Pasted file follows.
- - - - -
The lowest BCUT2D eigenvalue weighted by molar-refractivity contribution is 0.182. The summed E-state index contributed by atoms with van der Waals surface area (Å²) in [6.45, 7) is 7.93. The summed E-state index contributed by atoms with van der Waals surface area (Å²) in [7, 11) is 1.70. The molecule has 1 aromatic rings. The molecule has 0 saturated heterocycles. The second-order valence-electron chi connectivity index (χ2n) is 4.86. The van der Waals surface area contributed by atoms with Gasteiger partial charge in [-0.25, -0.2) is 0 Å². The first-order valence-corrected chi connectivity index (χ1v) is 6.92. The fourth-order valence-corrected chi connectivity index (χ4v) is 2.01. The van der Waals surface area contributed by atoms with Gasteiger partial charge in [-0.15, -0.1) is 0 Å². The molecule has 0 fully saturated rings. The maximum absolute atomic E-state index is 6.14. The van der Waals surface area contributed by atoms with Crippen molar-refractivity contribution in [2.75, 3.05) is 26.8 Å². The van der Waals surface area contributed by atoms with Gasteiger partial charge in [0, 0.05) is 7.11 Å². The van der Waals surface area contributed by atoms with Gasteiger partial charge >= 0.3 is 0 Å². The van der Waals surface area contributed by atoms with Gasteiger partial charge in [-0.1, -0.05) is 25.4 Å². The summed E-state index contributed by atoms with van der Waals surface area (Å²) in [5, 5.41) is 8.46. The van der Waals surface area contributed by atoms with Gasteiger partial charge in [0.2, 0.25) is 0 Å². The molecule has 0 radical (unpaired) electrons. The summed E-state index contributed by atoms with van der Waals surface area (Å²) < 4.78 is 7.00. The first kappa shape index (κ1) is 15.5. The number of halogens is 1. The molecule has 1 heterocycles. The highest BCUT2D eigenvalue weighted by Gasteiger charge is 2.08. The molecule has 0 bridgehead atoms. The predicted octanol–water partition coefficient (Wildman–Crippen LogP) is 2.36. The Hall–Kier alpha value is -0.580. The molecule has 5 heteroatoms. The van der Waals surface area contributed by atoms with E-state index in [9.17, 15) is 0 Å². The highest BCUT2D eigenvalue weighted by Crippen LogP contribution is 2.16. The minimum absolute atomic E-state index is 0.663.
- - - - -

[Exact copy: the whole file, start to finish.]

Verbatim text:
The lowest BCUT2D eigenvalue weighted by molar-refractivity contribution is 0.182. The summed E-state index contributed by atoms with van der Waals surface area (Å²) in [6.45, 7) is 7.93. The summed E-state index contributed by atoms with van der Waals surface area (Å²) in [7, 11) is 1.70. The molecule has 1 aromatic rings. The molecule has 0 saturated heterocycles. The second-order valence-electron chi connectivity index (χ2n) is 4.86. The van der Waals surface area contributed by atoms with Gasteiger partial charge in [-0.25, -0.2) is 0 Å². The first-order valence-corrected chi connectivity index (χ1v) is 6.92. The fourth-order valence-corrected chi connectivity index (χ4v) is 2.01. The van der Waals surface area contributed by atoms with Gasteiger partial charge in [-0.15, -0.1) is 0 Å². The molecule has 0 fully saturated rings. The maximum absolute atomic E-state index is 6.14. The van der Waals surface area contributed by atoms with Crippen molar-refractivity contribution in [2.75, 3.05) is 26.8 Å². The van der Waals surface area contributed by atoms with Gasteiger partial charge in [0, 0.05) is 7.11 Å². The van der Waals surface area contributed by atoms with Gasteiger partial charge >= 0.3 is 0 Å². The van der Waals surface area contributed by atoms with Gasteiger partial charge in [-0.1, -0.05) is 25.4 Å². The summed E-state index contributed by atoms with van der Waals surface area (Å²) in [5, 5.41) is 8.46. The van der Waals surface area contributed by atoms with Gasteiger partial charge in [0.2, 0.25) is 0 Å². The molecule has 0 radical (unpaired) electrons. The summed E-state index contributed by atoms with van der Waals surface area (Å²) < 4.78 is 7.00. The first kappa shape index (κ1) is 15.5. The number of halogens is 1. The molecule has 1 heterocycles. The highest BCUT2D eigenvalue weighted by Gasteiger charge is 2.08. The molecule has 0 bridgehead atoms. The predicted octanol–water partition coefficient (Wildman–Crippen LogP) is 2.36. The Hall–Kier alpha value is -0.580. The molecule has 5 heteroatoms. The van der Waals surface area contributed by atoms with E-state index in [9.17, 15) is 0 Å². The highest BCUT2D eigenvalue weighted by Crippen LogP contribution is 2.16. The minimum absolute atomic E-state index is 0.663.